The infrequent occurrence of neonatal KD is consistent with the current theory of an infectious trigger for KD and the protection that most very young infants have through passive immunity transferred from their mother. The demographic and clinical features of the babies with suspected KD identified in our literature review are presented in Table 1. In all the presented cases including ours, most common infectious etiologies were excluded and all patients were empirically treated for sepsis. Four patients had complete KD, all with documented CAA. Of the 12 patients with fewer than 4 of 5 KD criteria, 6 infants, including our case, had fever with 2 or 3 criteria, and either CAA, or typical desquamation or thrombocytosis in the sub-acute phase, as well as resolution of symptoms following IVIG therapy. Three patients presented with 3–4 days of fever and 3 criteria, including striking extremity edema and erythema, and had rapid resolution of all symptoms with IVIG treatment at 3–4 days, despite not meeting KD criteria . Three patients with suspected neonatal KD presented within the first 1–5 days of life with CAA suggestive of KD without prolonged fever or other principal criteria. While it is not possible to confirm their diagnosis, they may represent the spectrum of neonatal KD. Our case and literature review illustrate that KD in neonates commonly presents with incomplete features (75%). Table 2 summarizes the frequency of the clinical and laboratory manifestations of KD in our neonatal cases. None of the cases reviewed met the criteria for cervical lymphadenopathy, and few developed conjunctivitis. Fever, rash, and extremity changes were reported in most infants, oral changes in close to two thirds, and desquamation during the subacute phase was also common. Our findings are consistent with the high rate of incomplete KD reported in neonates identified in the Japanese nationwide surveys between 2001 and 2012, where only 8 of 23 infants had complete KD . Our findings are also consistent with the high frequency of incomplete KD reported in infants less than 6 months of age who are beyond the neonatal period [16,17,18,19,20]. Moreover, the clinical manifestations in young infants can be short-lived and may not all manifest at any given time. Patients with incomplete KD who are less than 6 months of age, especially those lacking eye or oral mucosal changes appear to be particularly at risk for delays in diagnosis . The absence of cervical lymphadenopathy in patients reported with neonatal KD supports the conclusions of Lee and Manlhiot that this criterion is not a sensitive indicator of KD in infants under 6 months of age, and suggests that this may be an important factor contributing to the lower likelihood of young infants meeting KD criteria [19, 20]. Our case report and literature review also demonstrate that a significant number of neonates with KD display unusual laboratory manifestations, including a normal CRP in the acute phase in 6/14 (43%), and thrombocytopenia in the acute phase of the illness in 4/12 (27%). In our case, the presence of a normal CRP on days 2 and 4 of his illness led to the early assumption that the diagnosis of KD was unlikely. Elevated inflammatory markers are reported in the vast majority of older infants with KD, and presence of a normal CRP generally suggests an alternative diagnosis [1, 22].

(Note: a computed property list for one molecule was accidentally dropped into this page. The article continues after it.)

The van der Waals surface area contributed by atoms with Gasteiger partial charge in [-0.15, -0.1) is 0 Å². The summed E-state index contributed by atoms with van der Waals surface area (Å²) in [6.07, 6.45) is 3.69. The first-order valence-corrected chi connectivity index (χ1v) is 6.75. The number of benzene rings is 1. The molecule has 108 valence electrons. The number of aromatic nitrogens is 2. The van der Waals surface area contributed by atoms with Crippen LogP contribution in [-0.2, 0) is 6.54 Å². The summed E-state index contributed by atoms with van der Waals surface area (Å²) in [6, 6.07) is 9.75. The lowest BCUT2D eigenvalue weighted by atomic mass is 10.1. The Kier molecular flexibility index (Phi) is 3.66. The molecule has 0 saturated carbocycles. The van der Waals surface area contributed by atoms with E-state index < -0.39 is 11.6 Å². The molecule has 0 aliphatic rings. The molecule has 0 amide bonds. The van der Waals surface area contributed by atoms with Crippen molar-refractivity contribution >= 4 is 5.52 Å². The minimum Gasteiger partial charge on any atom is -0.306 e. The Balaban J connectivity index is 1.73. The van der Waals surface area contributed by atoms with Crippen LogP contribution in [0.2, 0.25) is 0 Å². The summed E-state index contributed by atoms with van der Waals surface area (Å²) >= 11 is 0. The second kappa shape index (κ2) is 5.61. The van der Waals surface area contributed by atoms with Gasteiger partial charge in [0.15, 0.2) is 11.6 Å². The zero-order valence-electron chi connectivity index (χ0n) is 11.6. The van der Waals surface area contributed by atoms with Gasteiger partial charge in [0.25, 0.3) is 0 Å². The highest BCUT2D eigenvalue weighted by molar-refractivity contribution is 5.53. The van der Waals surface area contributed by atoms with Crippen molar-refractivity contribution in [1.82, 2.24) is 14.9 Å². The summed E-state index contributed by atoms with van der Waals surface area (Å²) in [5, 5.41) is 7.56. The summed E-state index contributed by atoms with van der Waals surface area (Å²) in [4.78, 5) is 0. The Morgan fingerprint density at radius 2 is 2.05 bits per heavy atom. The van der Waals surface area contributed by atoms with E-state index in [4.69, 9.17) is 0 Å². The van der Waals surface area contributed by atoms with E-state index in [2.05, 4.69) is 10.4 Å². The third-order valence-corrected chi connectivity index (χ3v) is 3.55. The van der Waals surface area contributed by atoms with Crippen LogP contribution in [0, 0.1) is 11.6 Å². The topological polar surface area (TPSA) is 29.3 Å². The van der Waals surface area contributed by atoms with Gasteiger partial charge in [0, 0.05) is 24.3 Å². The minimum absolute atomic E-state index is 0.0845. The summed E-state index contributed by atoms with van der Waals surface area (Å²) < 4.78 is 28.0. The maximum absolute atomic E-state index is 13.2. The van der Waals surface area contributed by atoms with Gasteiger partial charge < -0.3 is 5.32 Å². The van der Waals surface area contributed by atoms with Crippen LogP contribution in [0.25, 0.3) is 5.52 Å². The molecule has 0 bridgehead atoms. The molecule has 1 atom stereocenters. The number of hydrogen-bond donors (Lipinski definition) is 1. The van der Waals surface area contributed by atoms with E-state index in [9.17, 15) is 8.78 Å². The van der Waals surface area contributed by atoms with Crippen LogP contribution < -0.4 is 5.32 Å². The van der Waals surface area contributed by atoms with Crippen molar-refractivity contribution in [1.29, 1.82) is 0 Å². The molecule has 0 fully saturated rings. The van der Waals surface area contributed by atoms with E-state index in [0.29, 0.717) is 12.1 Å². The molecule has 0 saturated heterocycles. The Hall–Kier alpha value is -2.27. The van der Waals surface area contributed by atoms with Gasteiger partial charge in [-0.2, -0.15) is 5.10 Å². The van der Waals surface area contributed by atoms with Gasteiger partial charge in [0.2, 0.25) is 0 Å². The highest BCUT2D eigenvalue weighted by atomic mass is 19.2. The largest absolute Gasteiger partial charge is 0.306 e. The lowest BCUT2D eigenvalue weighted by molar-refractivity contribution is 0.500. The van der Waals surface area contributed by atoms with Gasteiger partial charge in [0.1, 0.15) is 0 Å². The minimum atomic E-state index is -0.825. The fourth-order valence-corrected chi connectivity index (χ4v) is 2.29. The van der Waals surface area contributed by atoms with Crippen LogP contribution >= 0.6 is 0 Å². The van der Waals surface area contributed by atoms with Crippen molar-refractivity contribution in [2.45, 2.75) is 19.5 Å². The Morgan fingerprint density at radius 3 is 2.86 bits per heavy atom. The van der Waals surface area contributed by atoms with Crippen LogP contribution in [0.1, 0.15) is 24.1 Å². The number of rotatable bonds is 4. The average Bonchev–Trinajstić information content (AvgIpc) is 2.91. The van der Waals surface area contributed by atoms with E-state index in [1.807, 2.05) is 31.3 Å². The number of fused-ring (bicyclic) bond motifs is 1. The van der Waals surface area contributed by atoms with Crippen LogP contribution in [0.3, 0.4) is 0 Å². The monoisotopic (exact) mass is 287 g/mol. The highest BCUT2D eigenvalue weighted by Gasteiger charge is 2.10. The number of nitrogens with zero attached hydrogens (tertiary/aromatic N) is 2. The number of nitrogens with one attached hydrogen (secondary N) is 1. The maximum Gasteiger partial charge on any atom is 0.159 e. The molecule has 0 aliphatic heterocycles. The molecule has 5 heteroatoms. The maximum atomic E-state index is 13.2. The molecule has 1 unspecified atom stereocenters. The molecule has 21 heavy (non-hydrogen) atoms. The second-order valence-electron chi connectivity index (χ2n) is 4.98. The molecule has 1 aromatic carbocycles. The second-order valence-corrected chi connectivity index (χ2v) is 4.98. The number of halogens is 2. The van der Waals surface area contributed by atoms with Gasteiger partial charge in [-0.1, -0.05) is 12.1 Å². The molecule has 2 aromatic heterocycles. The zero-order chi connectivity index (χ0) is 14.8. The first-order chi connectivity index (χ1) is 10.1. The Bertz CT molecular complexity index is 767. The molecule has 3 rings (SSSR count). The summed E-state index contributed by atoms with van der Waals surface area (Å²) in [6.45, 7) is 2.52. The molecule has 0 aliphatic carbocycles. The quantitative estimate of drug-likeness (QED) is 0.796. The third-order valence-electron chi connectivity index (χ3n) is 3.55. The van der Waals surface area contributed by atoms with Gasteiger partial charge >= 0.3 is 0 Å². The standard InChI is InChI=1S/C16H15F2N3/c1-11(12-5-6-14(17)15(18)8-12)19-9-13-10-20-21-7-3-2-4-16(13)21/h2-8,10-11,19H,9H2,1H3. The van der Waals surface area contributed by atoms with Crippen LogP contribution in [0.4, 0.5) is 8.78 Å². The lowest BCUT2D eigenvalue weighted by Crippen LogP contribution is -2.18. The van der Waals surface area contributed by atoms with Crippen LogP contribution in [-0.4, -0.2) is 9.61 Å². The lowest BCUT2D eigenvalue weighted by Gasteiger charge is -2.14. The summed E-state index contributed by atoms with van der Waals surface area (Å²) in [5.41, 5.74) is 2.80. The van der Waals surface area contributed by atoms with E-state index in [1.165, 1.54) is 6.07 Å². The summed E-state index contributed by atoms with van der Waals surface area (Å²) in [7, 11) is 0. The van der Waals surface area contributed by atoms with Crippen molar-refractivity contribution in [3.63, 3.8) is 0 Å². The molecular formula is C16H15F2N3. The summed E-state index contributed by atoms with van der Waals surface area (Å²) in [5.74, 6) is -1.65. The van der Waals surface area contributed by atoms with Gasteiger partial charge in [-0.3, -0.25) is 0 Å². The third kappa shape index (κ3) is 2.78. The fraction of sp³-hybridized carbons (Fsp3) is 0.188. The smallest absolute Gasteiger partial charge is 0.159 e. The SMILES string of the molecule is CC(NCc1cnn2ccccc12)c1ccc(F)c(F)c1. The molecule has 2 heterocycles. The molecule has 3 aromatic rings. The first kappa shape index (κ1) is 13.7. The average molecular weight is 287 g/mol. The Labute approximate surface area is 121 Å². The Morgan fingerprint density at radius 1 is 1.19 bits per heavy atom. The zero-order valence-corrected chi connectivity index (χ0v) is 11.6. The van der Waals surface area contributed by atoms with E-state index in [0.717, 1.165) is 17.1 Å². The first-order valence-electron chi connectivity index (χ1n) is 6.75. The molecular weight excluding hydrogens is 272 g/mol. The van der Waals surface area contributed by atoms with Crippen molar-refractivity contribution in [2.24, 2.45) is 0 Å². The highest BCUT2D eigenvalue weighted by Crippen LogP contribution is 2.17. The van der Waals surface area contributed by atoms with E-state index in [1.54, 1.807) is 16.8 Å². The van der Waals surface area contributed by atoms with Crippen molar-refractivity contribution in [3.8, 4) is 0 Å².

Several studies have suggested that infants under the age of 6 months not only present more commonly with incomplete KD, but are also at higher risk for coronary artery abnormalities and death [16, 20, 23,24,25]. According to Hangai et al., from nationwide Japanese surveys, the risk of coronary abnormalities was 17% among the 23 neonates diagnosed with Kawasaki disease . Among the neonatal cases we reviewed, the frequency of cardiac complications was even higher (56%). This may in part be due to the fact that the diagnosis of KD in three cases was made based on the presence of typical cardiac abnormalities alone. Krapf et al. described a neonate who presented with fatal myocardial infarction without any clinical features of KD, who at autopsy, was found to have an acute/subacute necrotizing coronary vasculitis typical of KD . In a more recent case report by Parashar et al., bilateral coronary artery dilatations were detected on the first day of life in the absence of other KD features . Bolz et al. described a baby who presented during his first week of life in congestive heart failure who was found to have dilatation of his left coronary arteries without other KD features . In the latter two cases, the coronary dilatation resolved; in the second case this occurred after IVIG therapy. As KD is a clinical diagnosis, it is not possible to confirm the diagnosis of KD in these three infants. However, they did not have another known cause of CA dilatation, such as asphyxia, sepsis, congenital cardiac anomaly, other recognized systemic vasculitis or systemic juvenile arthritis, and they did not have prolonged fever, which itself may result in CA dilatation, although this is usually transient, with Z scores less than 2.5 . The fatal neonatal case reported by Krapf et al. is strikingly similar to cases of infantile polyarteritis nodosa (IPN), a uniformly fatal vasculitis of infancy with a predilection for CAs. A review of 20 cases of IPN from North America published four years before Dr. Kawasaki reported the criteria for KD in Japan described the clinical features seen in many, but not all, infants with IPN, including fever, rash, conjunctivitis, abnormal urinary sediment, and cardiomegaly . A decade after the description of KD, Landing and Larson reviewed the clinical and pathologic features of 20 patients with IPN and compared these with two fatal cases of KD, and concluded that the two conditions were clinically and pathologically indistinguishable . Following the worldwide recognition of KD, reports of IPN essentially disappeared . The neonate reported by Krapf et al. had CA pathology typical of IPN and KD, supporting the concept that IPN is the severe end of the spectrum of incomplete KD. The absence of fever was recognized years ago in some infants with IPN, and has recently been reported in three patients suspected to have “afebrile KD” [29, 30]. Two of these patients from Japan had bilateral conjunctivitis, erythema at their BCG sites, and CA Z scores ≥ 8.0, while one 3-month infant from North America had no clinical features of KD other than CAA (Z score ≥ 6.0). These cases, as well as the NKD cases we present, challenge us to keep a high index of suspicion for KD, especially in young infants, as the criteria Dr. Kawasaki developed were not designed to identify infants at risk of CAA, but rather, to make a diagnosis of what he believed at the time was a benign, self-limited febrile illness.